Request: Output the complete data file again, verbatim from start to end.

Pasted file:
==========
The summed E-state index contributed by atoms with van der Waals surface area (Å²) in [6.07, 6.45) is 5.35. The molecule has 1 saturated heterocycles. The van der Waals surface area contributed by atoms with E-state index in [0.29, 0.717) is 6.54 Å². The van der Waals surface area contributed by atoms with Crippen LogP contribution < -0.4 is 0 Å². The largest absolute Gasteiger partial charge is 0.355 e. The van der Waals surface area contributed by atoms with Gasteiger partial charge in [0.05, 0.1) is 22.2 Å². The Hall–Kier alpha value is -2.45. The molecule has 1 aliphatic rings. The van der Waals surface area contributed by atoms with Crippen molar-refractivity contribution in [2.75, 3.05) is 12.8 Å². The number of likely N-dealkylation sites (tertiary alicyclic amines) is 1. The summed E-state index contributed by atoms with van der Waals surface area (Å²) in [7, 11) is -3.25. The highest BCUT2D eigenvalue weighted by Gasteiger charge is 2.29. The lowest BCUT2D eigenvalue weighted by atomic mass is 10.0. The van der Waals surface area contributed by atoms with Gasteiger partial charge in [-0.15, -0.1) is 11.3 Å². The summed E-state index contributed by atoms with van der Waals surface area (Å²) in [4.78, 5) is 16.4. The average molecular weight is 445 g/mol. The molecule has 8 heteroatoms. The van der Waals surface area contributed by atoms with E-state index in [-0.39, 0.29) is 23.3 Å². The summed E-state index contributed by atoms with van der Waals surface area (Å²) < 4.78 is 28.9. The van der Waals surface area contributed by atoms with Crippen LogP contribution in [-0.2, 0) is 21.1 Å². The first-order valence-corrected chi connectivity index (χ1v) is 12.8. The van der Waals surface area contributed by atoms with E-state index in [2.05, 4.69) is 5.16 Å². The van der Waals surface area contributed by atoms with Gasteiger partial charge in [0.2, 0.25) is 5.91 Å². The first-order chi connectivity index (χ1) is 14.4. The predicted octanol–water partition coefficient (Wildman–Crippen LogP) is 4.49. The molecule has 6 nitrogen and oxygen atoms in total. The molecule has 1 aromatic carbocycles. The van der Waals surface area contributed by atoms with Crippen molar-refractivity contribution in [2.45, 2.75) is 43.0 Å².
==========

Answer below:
The summed E-state index contributed by atoms with van der Waals surface area (Å²) in [6.07, 6.45) is 5.35. The molecule has 1 saturated heterocycles. The van der Waals surface area contributed by atoms with E-state index in [0.29, 0.717) is 6.54 Å². The van der Waals surface area contributed by atoms with Crippen LogP contribution < -0.4 is 0 Å². The largest absolute Gasteiger partial charge is 0.355 e. The van der Waals surface area contributed by atoms with Gasteiger partial charge in [0.05, 0.1) is 22.2 Å². The Hall–Kier alpha value is -2.45. The molecule has 1 aliphatic rings. The van der Waals surface area contributed by atoms with Crippen molar-refractivity contribution in [2.75, 3.05) is 12.8 Å². The number of likely N-dealkylation sites (tertiary alicyclic amines) is 1. The summed E-state index contributed by atoms with van der Waals surface area (Å²) in [7, 11) is -3.25. The highest BCUT2D eigenvalue weighted by Gasteiger charge is 2.29. The lowest BCUT2D eigenvalue weighted by atomic mass is 10.0. The van der Waals surface area contributed by atoms with Gasteiger partial charge in [-0.15, -0.1) is 11.3 Å². The summed E-state index contributed by atoms with van der Waals surface area (Å²) in [4.78, 5) is 16.4. The average molecular weight is 445 g/mol. The molecule has 8 heteroatoms. The van der Waals surface area contributed by atoms with E-state index in [-0.39, 0.29) is 23.3 Å². The summed E-state index contributed by atoms with van der Waals surface area (Å²) < 4.78 is 28.9. The van der Waals surface area contributed by atoms with Crippen LogP contribution in [-0.2, 0) is 21.1 Å². The first-order valence-corrected chi connectivity index (χ1v) is 12.8. The van der Waals surface area contributed by atoms with E-state index in [2.05, 4.69) is 5.16 Å². The van der Waals surface area contributed by atoms with Gasteiger partial charge in [0.2, 0.25) is 5.91 Å². The first-order chi connectivity index (χ1) is 14.4. The predicted octanol–water partition coefficient (Wildman–Crippen LogP) is 4.49. The molecule has 6 nitrogen and oxygen atoms in total. The molecule has 1 aromatic carbocycles. The van der Waals surface area contributed by atoms with Crippen molar-refractivity contribution in [2.45, 2.75) is 43.0 Å².